How to build a wooden rollercoaster?

Sunday, April 8, 2007 4:22 AM
I own a lot of land here in Indiana, and was wanting to "toy" around with the expensive idea of building my own "Rollercoaster".

A long time ago I visited a website that pretty much had all the design information like pictures and stuff on it, it even had construction photos of some wooden rollercoaster at Kennywood or one of those parks in that area.

I know that wont tell me everything I need to know, but it was still a pretty cool site.

Does anyone here have a link to it or to other sites where I can pull Information on building my own rollercoaster? I mainly would love to have a better understanding of how the bend wood and steel running plates, etc.

Thanks a lot guys!

Landon

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Sunday, April 8, 2007 9:40 AM
Do you have the prints already drawn for it, do you now the stats for it. Also when you finish I would like to see pics. The only think I can think of is google it.
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Sunday, April 8, 2007 12:38 PM
I have also thought about doing that at my house but since I am only 15 and still live at my parents and they laugh every time I propose this same idea, but their is this guy named Jermey Reid or something I think you can find his site by going to google and typing in backyard roller coaster or backyard coaster and his site should come up.
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Sunday, April 8, 2007 1:48 PM
^ Oklahoma Land Run

P.S. Closer to home for you, Blue Flash is STEEL not wood, but certainly it might be helpful for you to know about any regulations that could be specific to building this kind of thing in Indiana...

http://www.negative-g.com/BlueFlash/February2002/Blue-Flash-2002-2-1.html


*** Edited 4/8/2007 5:52:01 PM UTC by rollergator***

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Sunday, April 8, 2007 9:03 PM
Here's a full photo report of the construction of Hercules at Dorny Park - http://www.coasterquest.com/const01.htm
That should show you how much is involved with it all.

It'd take a load of work to build and maintain a wooden coaster though. Think of all the concrete and laminating the wood, and fixing it up constantly, and keeping the rails from rusting ect... You could probably build something, but it would be tough, and keeping it going would be a pain. *** Edited 4/9/2007 1:04:03 AM UTC by SuperSteve***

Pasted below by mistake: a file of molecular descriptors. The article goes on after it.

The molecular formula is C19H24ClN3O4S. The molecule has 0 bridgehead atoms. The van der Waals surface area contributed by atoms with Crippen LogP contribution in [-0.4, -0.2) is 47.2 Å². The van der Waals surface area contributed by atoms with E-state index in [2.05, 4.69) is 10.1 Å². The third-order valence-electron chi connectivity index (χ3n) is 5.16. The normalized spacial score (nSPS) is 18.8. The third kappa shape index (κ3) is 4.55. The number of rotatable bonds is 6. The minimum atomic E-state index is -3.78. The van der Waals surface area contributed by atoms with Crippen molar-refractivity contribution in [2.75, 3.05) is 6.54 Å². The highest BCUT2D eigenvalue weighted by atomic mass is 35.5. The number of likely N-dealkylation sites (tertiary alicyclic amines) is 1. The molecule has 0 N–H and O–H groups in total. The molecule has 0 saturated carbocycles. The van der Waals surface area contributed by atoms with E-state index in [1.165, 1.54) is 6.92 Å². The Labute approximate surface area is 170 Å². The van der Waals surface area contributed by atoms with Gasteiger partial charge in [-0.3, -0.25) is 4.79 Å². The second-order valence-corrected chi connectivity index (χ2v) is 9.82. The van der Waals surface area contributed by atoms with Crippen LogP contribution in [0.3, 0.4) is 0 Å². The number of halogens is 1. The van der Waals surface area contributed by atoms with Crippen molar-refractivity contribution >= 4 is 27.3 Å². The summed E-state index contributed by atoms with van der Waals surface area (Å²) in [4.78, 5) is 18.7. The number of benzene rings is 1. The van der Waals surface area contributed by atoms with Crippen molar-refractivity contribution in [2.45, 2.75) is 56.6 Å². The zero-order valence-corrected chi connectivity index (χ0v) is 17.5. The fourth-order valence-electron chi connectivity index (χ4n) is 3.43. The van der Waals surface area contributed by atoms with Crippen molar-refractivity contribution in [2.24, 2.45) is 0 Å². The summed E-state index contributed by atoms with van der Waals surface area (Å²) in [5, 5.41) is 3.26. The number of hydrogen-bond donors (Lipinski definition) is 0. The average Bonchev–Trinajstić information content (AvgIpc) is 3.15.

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Sunday, April 8, 2007 9:46 PM
I built Superman Ride of Wood in my backyard a few years ago. It's small but it works :)

http://good-times.webshots.com/album/352522860RvOGFp?track_pagetag=/page/photo/goodtimes/summerfun&track_action=/MediaInfo/AlbumTitle

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Sunday, April 8, 2007 10:35 PM
^ Cool! A side friction coaster. If you're not careful, you'll give Lakemont a run for their money. ;)

It looks like you didn't bend any track, just connected 2 x 4's at an angle. If so, I bet those transitions (for lack of a better word?) were rather harsh, even at that low speed.

What did you use for the car?

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Sunday, April 8, 2007 11:38 PM
The pictures on webshots are actually pretty old and the ride has been updated since then. The transition is MUCH MUCH MUCH better as I've added layers of wood on the hill and it's extremely smooth.

The car itself I built out of wood and it has heldup extremely well. Each spring I repaint it and I'm reconfiguring the lapbar yet again sometime this week.

I'm trying to use a garage door opener to make a spring-based launching mechanism (it's hard to explain) and I think it'll work I'm just trying to decide if I want to spend the money.

Either way I'll try to get some updated pics once I get the car back on the track within the next month. When the kids ride it I always push it as fast as it will go and they get some good ejector air at the top of the hill :)

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Monday, April 9, 2007 2:03 AM
Hey Craig! New credit at Ride of Steel's house! ;)
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Monday, April 9, 2007 8:50 AM
It's very 'spensive and a LOT of work.

Expect a few concussions from falling hammers, too.

Who remembers this?

http://smg.photobucket.com/albums/v299/exitenglish/Elijahs%20Chariot/

-Josh

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